8 Educated Russian Society and the Revolutionary Tradition intelligentsia going to the people movement 1881 People s Will assassinates Alexander II 1898 Russian Social Democratic Labor Party (Marxists) rejects idealization of peasantry 1903 Second Congress of Russian SDLP becomes divided between Boris Kustodiev, Bolshevik (1920) Bolsheviks ( the majority view ) Mensheviks (literally, the minority ) Menshevik leaders Axelrod, Martov, and Martinov Stockholm, Sweden (1917) Russian political tradition: revolutionary movements

9 Lenin and the Bolsheviks Vladimir Ilyich Ulyanov ( ), son of a school inspector; his brother was executed for involvement in an assassination plot exiled to Siberia 1900 adopted pseudonym Lenin largely self-imposed exile in Zurich Without revolutionary theory there can be no revolutionary movement. The movement is, in its essence, an international movement. The national tasks of Russian Social Democracy have never confronted any other socialist party in the world. [E]mancipating the whole people from the yoke of autocracy imposes vast political and organizational duties At this point, we wish to state that only a party guided by the most advanced theory can fulfill the role of vanguard fighter. Lenin, What is to be Done? 1902 Russian political tradition: revolutionary movements Belousov, We Will Take a Different Path Lenin and his mother

10 Industrialization in the Russian Empire, 1880s-1914 huge factories (in or near St. Petersburg, Moscow, and Ukrainian Donbass) 8-9% annual growth in 1880s fastest growing European economy, very high levels of foreign investment 3 million urban industrial workers by 1914 Putilov Factory, Petrograd (St. Petersburg) Russian social and economic context

11 Russia and the First World War Down with high prices!* Down with hunger! Bread for the workers! Down with the war! demands of women protesters, Petrograd, February-March 1917 Russian military losses ,500, ,500,000 total by end of 1916: 3,600,000 dead or seriously wounded 2,100,000 prisoners of war women guarding the Winter Palace during October Revolution 1917 I order you to bring these disorders to an end. They cannot be permitted during wartime. Nicholas II (from Military Headquarters), 1917 * prices for basic necessities had more then tripled since 1914, while wages remained constant The Great War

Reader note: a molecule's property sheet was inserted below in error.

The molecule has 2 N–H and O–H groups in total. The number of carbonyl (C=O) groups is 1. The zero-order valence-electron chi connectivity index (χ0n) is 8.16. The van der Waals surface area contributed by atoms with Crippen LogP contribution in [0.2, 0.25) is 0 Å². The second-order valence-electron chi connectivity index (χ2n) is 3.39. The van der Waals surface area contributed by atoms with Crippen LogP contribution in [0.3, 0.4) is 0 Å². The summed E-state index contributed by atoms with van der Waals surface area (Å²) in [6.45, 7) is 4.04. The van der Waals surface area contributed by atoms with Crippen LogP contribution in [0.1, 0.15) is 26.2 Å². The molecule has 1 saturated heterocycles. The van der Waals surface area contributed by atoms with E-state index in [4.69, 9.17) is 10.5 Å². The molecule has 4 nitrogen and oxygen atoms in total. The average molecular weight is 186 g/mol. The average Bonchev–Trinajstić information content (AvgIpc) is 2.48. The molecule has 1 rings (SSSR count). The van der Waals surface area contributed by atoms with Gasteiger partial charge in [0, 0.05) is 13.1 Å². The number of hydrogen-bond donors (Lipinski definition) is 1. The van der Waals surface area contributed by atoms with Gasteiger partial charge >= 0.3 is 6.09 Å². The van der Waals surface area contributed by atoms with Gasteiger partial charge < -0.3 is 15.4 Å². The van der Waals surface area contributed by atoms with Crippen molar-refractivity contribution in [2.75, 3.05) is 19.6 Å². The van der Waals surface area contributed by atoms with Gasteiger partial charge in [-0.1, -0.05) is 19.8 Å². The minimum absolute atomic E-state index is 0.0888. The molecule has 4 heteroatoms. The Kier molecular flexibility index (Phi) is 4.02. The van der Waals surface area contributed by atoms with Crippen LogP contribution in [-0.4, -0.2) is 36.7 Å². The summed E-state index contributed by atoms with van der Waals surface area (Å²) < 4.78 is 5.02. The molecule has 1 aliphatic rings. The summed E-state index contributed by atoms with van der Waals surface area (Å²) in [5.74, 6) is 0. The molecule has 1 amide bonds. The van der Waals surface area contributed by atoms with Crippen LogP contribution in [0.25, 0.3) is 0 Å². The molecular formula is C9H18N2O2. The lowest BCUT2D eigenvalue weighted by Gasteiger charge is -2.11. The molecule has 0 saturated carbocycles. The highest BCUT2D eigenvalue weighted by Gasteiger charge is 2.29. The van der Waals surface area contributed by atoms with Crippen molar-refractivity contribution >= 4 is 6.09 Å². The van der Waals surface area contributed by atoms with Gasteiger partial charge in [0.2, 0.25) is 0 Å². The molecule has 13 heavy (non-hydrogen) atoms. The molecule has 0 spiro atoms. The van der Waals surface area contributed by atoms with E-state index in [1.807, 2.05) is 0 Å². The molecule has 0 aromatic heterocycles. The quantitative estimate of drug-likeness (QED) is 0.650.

12 RUSSIA TO MAKE NEW TREATY WITH UNITED STATES; WILL END JEWS' DISABILITIES Finland's Historic Rights to be Fully Restored and New Constitution Granted. WOMAN SUFFRAGE LIKELY headline of New York Times March 1917 Feb.-March 1917 massive protests in Petrograd; troops refuse to fire on protesters 1 March Nicholas II abdicates Provisional Government and Soviets both claim power Lenin s April Theses call for end to imperialist war; rejection of parliamentary government; national confiscation of landed estates soldiers and workers on streets, Nov 1917 July Days street demonstrations in support of Soviets August Kornilov Affair -threat of military coup against Soviets Sept. 5-9 Petrograd and Moscow soviets support Bolshevik program: Peace, Land, Bread October Bolsheviks, claiming to defend Soviet, take power Russian Revolution is two revolutions

13 Russian Civil War, Red Army: over 5,000,000 men (mainly peasant draftees) 50,000 officers from former Imperial Army White Armies many distinct armies supported by Britain, USA, Japan Only the close cooperation of worker and peasant will save Russia from desperation and hunger Civil War poster American, British,Canadian troops Denekin s Army fall 1919 farthest advance of Admiral Kolchak s White Army, summer 1919 War: Civil War Great Siberian Ice March, Jan-March 1920 (retreat of White Army led by Vladimir Kappel) Japanese and US troops

14 Civil War and Militarization of the Bolsheviks : Rise of Trotsky Trotsky = Lev Davidovich Bronstein (1879, Ukraine-1940, Mexico) jailed for political opinions exiled to Siberia in London returns to Russia; jailed; exiled lived in Vienna in Switzerland Be on Guard! poster signed Trotsky, People s Commisar for Foreign Affairs Commisar of War, organizes Red Army 1925 forced to resign as War Commisar ; exile; assassinated in Mexico War: Civil War Trotsky [St. George] slaying the dragon

15 "The similarity of the last Romanov couple to the French royal pair of the epoch of the Great Revolution is very obvious.... Although separated from each other by five quarter centuries, the tzar and the king were at certain moments like two actors playing the same rôle. A passive, patient, vindictive treachery was the distinctive trait of both... Certain elements of similarity of course are accidental Infinitely more important are those traits of character which have been grafted, or more directly imposed on a person by the mighty force of conditions, and which throw a sharp light on the relation of personality and the objective factors in history. Trotsky, The Russian Revolution (1932). Jacques Louis David, Bonaparte Crossing the Alps (1800)